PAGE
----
eBay and AOL Expand Web Marketing Deal To TV, Print

Internet powerhouse eBay (Nasdaq: EBAY) and media giant AOL Time Warner (NYSE: AOL) struck an expanded marketing agreement that more closely links two ofthe most powerful brands on the Web, and stretches into television and print media.

Under the deal, San Jose, California-based eBay will advertise across AOL Time Warner’s sprawling media empire, including the TNT and TBS television networks, magazines such as Time, Fortune and People, and Web properties such as CNN.com and People.com.

The deal comes two weeks after AOL announced it would invest US$100 million in and strengthen its ties to leading e-tailer Amazon.com (Nasdaq: AMZN).

The expanded agreement between AOL and eBay extends a relationship that dates back to 1997. The deal maintains AOL’s position as eBay’s “exclusive third-party advertising sales force, representing a significant portion of eBay’s standard online advertising inventory,” the companies said.

Financial terms for the expanded agreement were not disclosed. In 1999, eBay agreed to pay AOL $75 million for promotion across the Internet service’s online properties.

Must Be Giants

At least online, AOL and eBay have grown to comparable strength since that time, with AOL now boasting 33 million members worldwide and eBay’s community about 34 million strong.

“Our relationship over the years with America Online has been a huge success,” said eBay president and chief executive officer Meg Whitman. “Working across AOL Time Warner’s tremendous assortment of media properties will allow us to bring eBay to more consumers than ever before.”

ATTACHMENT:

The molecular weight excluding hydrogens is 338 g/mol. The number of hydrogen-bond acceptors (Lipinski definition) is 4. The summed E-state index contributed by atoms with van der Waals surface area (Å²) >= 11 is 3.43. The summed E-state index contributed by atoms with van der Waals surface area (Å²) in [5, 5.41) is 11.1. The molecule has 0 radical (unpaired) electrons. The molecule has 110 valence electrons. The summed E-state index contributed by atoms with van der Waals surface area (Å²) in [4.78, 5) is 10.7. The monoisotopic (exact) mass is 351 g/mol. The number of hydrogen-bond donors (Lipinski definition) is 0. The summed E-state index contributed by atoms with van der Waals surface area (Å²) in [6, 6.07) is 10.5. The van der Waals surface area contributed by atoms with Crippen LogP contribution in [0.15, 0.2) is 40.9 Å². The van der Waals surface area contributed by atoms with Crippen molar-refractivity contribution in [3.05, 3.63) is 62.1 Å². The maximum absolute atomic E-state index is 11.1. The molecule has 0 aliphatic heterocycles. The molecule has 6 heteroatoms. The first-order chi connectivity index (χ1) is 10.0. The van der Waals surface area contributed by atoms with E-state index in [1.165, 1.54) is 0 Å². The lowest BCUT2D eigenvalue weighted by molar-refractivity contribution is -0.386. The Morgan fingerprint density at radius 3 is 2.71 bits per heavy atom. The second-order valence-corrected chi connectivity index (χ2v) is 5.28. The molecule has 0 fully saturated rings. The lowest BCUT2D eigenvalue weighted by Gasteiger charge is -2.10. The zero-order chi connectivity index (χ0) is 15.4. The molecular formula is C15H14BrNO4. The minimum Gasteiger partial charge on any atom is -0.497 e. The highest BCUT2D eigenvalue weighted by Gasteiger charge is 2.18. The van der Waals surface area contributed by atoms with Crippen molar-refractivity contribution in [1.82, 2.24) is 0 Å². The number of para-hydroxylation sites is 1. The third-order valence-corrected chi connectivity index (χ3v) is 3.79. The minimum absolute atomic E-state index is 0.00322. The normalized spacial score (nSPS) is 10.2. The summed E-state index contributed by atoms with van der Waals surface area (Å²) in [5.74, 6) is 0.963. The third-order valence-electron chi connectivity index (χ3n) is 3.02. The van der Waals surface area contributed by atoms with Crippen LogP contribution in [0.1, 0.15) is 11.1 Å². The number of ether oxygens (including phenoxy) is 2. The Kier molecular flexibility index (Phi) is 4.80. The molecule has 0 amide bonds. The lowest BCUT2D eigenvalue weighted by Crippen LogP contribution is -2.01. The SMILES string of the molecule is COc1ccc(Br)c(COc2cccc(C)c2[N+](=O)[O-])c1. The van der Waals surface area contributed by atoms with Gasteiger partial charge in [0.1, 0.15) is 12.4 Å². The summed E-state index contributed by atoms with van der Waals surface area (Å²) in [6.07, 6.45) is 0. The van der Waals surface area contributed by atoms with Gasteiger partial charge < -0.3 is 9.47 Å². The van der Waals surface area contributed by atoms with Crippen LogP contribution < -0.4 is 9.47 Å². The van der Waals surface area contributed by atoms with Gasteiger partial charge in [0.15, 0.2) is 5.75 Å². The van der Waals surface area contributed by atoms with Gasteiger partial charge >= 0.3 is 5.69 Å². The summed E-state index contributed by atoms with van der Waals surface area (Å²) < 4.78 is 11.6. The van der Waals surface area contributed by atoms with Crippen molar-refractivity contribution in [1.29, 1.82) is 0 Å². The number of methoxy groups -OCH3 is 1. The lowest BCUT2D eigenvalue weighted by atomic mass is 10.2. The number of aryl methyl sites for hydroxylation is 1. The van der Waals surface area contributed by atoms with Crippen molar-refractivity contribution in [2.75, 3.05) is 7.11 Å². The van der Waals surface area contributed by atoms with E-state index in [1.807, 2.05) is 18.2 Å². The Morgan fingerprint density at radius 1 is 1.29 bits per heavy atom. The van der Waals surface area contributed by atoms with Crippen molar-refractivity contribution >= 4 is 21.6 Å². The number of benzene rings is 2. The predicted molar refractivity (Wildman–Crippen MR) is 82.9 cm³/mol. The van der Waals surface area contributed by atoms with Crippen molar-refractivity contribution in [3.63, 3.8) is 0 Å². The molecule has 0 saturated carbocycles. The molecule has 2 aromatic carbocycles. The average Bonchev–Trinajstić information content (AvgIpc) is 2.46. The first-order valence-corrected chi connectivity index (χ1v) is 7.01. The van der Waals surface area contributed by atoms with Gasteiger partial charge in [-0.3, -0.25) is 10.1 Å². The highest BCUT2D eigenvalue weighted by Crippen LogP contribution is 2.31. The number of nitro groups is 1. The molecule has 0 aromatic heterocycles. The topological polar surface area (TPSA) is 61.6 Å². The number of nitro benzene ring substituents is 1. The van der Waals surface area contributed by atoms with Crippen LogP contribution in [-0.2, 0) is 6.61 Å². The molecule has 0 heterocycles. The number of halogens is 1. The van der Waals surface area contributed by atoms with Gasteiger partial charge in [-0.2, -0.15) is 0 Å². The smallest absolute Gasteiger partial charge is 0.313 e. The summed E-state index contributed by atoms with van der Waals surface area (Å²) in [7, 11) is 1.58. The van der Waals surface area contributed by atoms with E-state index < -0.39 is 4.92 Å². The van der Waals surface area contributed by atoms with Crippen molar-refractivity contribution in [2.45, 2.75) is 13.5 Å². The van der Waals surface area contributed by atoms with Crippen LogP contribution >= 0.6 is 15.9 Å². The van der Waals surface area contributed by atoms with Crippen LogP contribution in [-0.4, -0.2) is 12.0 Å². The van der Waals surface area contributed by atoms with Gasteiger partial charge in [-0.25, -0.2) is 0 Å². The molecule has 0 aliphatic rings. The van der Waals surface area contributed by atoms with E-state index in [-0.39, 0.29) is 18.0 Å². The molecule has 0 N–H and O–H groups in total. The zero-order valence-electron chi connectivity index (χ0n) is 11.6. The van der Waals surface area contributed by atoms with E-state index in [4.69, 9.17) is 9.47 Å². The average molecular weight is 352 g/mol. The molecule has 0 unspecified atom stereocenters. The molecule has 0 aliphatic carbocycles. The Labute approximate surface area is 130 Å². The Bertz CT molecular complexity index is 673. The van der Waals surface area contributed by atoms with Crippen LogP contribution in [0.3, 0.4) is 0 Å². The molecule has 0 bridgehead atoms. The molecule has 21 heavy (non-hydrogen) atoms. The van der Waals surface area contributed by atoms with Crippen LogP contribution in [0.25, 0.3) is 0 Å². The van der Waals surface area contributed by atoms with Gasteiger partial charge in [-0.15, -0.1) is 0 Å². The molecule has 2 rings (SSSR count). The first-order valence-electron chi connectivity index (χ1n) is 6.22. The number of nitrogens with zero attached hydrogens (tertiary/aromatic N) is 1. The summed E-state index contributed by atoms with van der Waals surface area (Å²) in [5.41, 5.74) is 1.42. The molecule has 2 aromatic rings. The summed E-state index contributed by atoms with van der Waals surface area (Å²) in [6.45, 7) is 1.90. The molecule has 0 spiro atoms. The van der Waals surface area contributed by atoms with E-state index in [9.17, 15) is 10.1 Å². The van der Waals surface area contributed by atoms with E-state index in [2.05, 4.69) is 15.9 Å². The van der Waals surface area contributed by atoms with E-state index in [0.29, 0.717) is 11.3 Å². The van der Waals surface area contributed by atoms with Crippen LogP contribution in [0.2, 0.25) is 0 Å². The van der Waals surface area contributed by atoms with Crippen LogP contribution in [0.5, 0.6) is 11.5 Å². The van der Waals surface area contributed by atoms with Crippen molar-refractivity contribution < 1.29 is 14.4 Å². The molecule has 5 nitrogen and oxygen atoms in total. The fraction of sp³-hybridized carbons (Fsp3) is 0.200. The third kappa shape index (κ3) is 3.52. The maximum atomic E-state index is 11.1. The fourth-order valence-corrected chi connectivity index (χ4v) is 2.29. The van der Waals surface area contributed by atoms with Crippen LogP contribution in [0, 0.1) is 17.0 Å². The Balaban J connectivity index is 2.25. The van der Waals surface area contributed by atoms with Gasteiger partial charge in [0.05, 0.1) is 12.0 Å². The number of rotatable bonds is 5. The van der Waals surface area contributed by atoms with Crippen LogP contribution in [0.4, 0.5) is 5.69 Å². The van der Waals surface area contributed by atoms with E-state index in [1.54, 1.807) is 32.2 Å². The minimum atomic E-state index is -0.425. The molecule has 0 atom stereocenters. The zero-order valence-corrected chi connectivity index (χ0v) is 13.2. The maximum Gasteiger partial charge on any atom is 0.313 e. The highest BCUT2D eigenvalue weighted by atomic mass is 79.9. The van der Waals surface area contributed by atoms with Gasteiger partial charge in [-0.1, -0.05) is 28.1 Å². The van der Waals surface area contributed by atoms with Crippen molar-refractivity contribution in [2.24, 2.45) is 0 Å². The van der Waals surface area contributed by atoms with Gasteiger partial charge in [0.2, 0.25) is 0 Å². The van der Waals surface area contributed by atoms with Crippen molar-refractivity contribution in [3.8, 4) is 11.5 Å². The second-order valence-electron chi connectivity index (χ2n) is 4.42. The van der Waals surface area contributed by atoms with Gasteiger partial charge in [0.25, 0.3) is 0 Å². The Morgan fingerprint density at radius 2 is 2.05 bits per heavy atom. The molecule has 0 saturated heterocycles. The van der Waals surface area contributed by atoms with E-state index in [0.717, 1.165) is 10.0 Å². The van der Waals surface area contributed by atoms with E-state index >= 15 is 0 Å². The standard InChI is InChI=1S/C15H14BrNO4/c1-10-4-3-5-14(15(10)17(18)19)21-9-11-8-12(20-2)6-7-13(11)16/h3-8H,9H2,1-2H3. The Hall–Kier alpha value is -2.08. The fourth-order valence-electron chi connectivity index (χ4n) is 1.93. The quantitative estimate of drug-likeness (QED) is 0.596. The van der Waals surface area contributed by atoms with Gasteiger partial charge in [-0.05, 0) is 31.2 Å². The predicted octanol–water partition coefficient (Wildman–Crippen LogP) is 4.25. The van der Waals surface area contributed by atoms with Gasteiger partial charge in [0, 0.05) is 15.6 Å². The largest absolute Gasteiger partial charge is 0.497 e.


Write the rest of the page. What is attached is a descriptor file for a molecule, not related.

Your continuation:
According to Whitman, the increased brand awareness and traffic that the AOL deal will generate for eBay will give the entire eBay community a boost.

AOL chairman and chief executive officer Barry Schuler said that the deal adds eBay to the “growing list of top companies” that have expanded alliances with AOL. Schuler also called eBay “one of the great innovators in online commerce.”

Crossing the Channels

In signing the eBay deal, AOL is taking another step to leverage the massive media empire created when Time Warner and AOL merged. As with the Amazon agreement, the eBay deal is a nod to AOL’s roots as an Internet service provider and Web portal.

Other portals, facing an advertising crunch, clearly hope to follow suit. For example, alhough Internet-only at its core, Yahoo! has stepped into the multichannel arena, inking a marketing and Web development deal with Sony last month.

Yahoo! has also joined with NBC to develop a television-and-Internet shopping channel.

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